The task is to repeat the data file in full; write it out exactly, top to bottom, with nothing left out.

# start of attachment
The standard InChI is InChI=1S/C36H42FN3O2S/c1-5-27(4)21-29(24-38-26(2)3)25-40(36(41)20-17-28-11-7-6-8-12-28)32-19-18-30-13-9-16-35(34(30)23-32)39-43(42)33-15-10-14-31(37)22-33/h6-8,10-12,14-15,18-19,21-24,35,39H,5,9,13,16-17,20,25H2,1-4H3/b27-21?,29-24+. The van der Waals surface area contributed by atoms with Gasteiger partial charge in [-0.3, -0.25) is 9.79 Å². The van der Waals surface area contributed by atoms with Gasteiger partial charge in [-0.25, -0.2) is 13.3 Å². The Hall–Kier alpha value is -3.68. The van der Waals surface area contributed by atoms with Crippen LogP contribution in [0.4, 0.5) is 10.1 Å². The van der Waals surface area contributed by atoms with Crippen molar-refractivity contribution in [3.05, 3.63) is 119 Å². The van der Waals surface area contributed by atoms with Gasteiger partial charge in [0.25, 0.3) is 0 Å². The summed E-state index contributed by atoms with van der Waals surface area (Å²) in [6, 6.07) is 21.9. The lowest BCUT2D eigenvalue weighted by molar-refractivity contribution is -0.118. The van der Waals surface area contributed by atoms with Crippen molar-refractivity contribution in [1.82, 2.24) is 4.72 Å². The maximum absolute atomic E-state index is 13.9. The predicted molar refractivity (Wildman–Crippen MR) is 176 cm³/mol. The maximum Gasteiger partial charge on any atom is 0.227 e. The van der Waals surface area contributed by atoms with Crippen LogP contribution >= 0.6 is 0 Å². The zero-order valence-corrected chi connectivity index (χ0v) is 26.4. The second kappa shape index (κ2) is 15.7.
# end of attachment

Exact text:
The standard InChI is InChI=1S/C36H42FN3O2S/c1-5-27(4)21-29(24-38-26(2)3)25-40(36(41)20-17-28-11-7-6-8-12-28)32-19-18-30-13-9-16-35(34(30)23-32)39-43(42)33-15-10-14-31(37)22-33/h6-8,10-12,14-15,18-19,21-24,35,39H,5,9,13,16-17,20,25H2,1-4H3/b27-21?,29-24+. The van der Waals surface area contributed by atoms with Gasteiger partial charge in [-0.3, -0.25) is 9.79 Å². The van der Waals surface area contributed by atoms with Gasteiger partial charge in [-0.25, -0.2) is 13.3 Å². The Hall–Kier alpha value is -3.68. The van der Waals surface area contributed by atoms with Crippen LogP contribution in [0.4, 0.5) is 10.1 Å². The van der Waals surface area contributed by atoms with Crippen molar-refractivity contribution in [3.05, 3.63) is 119 Å². The van der Waals surface area contributed by atoms with Gasteiger partial charge in [0.25, 0.3) is 0 Å². The summed E-state index contributed by atoms with van der Waals surface area (Å²) in [6, 6.07) is 21.9. The lowest BCUT2D eigenvalue weighted by molar-refractivity contribution is -0.118. The van der Waals surface area contributed by atoms with Crippen molar-refractivity contribution in [1.82, 2.24) is 4.72 Å². The maximum absolute atomic E-state index is 13.9. The predicted molar refractivity (Wildman–Crippen MR) is 176 cm³/mol. The maximum Gasteiger partial charge on any atom is 0.227 e. The van der Waals surface area contributed by atoms with Crippen LogP contribution >= 0.6 is 0 Å². The zero-order valence-corrected chi connectivity index (χ0v) is 26.4. The second kappa shape index (κ2) is 15.7.